How long will ASP be supported?

0 views
Skip to first unread message

Aaron Bertrand [SQL Server MVP]

unread,
Jun 1, 2006, 12:23:55 PM6/1/06
to
Based on a couple of recent discussions I've had on this topic, I posted a
brief article last night:

"How long will classic ASP be supported?"
http://www.aspfaq.com/2545

Please let me know any feedback you have...


CJM

unread,
Jun 1, 2006, 12:40:56 PM6/1/06
to

"Aaron Bertrand [SQL Server MVP]" <ten...@dnartreb.noraa> wrote in message
news:u1cASfZh...@TK2MSFTNGP03.phx.gbl...

A fair summary...

However, I'm beginning to get twitchy - I think I'll be moving across to
ASP.NET for a number a number of reasons, including the fact that if I want
peer support, there is less and less of it available in NGs like this one.
When I started coming here, there were several hundred posts a day... Now we
get a fraction of that.

So I'll end up moving on, simply because everyone else has done.

But I agree that there doesnt seem to be any rush to change, and I suspect
ASP Classic will be around for a while longer.

CJM


Kyle Peterson

unread,
Jun 1, 2006, 12:51:12 PM6/1/06
to

Mike Brind

unread,
Jun 1, 2006, 4:57:15 PM6/1/06
to

CJM wrote:
> "Aaron Bertrand [SQL Server MVP]" <ten...@dnartreb.noraa> wrote in message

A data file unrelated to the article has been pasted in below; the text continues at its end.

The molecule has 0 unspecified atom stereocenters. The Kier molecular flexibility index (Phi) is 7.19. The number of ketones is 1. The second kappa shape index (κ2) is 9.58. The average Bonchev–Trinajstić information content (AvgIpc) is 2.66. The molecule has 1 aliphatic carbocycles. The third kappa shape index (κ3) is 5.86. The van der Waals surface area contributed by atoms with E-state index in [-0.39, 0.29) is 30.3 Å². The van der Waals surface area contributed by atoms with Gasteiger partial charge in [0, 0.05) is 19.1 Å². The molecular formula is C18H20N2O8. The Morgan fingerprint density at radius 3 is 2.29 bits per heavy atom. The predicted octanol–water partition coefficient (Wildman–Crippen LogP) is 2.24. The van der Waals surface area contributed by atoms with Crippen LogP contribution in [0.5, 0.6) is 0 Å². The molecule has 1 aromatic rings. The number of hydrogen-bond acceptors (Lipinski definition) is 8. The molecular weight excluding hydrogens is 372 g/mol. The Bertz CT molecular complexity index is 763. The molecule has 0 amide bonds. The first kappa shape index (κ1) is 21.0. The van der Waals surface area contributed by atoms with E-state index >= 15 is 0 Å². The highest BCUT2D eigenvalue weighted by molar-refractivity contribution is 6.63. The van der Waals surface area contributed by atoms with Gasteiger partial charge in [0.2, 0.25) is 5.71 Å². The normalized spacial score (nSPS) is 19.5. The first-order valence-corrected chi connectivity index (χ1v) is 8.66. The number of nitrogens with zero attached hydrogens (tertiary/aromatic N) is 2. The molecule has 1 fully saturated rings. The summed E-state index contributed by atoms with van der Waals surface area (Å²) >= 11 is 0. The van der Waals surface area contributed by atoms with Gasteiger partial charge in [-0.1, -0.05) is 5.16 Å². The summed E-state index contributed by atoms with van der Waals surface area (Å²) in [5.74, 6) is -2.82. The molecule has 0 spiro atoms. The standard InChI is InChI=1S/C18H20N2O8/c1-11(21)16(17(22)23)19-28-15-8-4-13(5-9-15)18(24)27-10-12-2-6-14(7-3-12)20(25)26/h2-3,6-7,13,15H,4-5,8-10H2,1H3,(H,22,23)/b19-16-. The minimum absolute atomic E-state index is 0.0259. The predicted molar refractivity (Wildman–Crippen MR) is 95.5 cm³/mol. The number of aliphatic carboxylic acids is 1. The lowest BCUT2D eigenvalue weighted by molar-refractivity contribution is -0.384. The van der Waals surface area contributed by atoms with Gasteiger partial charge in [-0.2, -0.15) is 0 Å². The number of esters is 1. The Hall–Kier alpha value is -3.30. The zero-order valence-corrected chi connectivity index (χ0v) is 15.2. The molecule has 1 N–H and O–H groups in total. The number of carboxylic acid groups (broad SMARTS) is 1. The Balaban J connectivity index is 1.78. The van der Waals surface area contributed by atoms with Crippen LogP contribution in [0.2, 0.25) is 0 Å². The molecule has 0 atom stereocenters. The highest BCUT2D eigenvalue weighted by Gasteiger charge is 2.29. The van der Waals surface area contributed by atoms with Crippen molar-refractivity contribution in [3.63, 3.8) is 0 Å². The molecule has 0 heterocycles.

> news:u1cASfZh...@TK2MSFTNGP03.phx.gbl...
> > Based on a couple of recent discussions I've had on this topic, I posted a
> > brief article last night:
> >
> > "How long will classic ASP be supported?"
> > http://www.aspfaq.com/2545
> >
> > Please let me know any feedback you have...
> >
>
> A fair summary...

Agreed. And I especially agree with the main thrust that Microsoft's
primary business is in providing platform software on which
applications run. With nearly 4 billion asp pages indexed by google
(and probably at least half as many again on unindexed corporate
intranets, cms systems, admin sites etc), no one in their right mind
will pull the plug on that load of business (more than double java
server pages and cold fusion added together!).

>
> However, I'm beginning to get twitchy - I think I'll be moving across to
> ASP.NET for a number a number of reasons, including the fact that if I want
> peer support, there is less and less of it available in NGs like this one.
> When I started coming here, there were several hundred posts a day... Now we
> get a fraction of that.
>

Is that because fewer people are starting out with Microsoft
technologies in favour of open source? Is it because there is such a
huge support network for clasic ASP out there now? Try typing a
standard error message into google and look at the number of excellent
resources that come back (usually headed by aspfaq.com)

> So I'll end up moving on, simply because everyone else has done.

Have they all moved on to Dotnet though? The sexy end of web
application development seems to be rooted in open source/scripting
languages - php, python, ruby, perl - in the "Web 2.0" world
(http://www.oreillynet.com/pub/a/oreilly/tim/news/2005/09/30/what-is-web-20.html?page=4).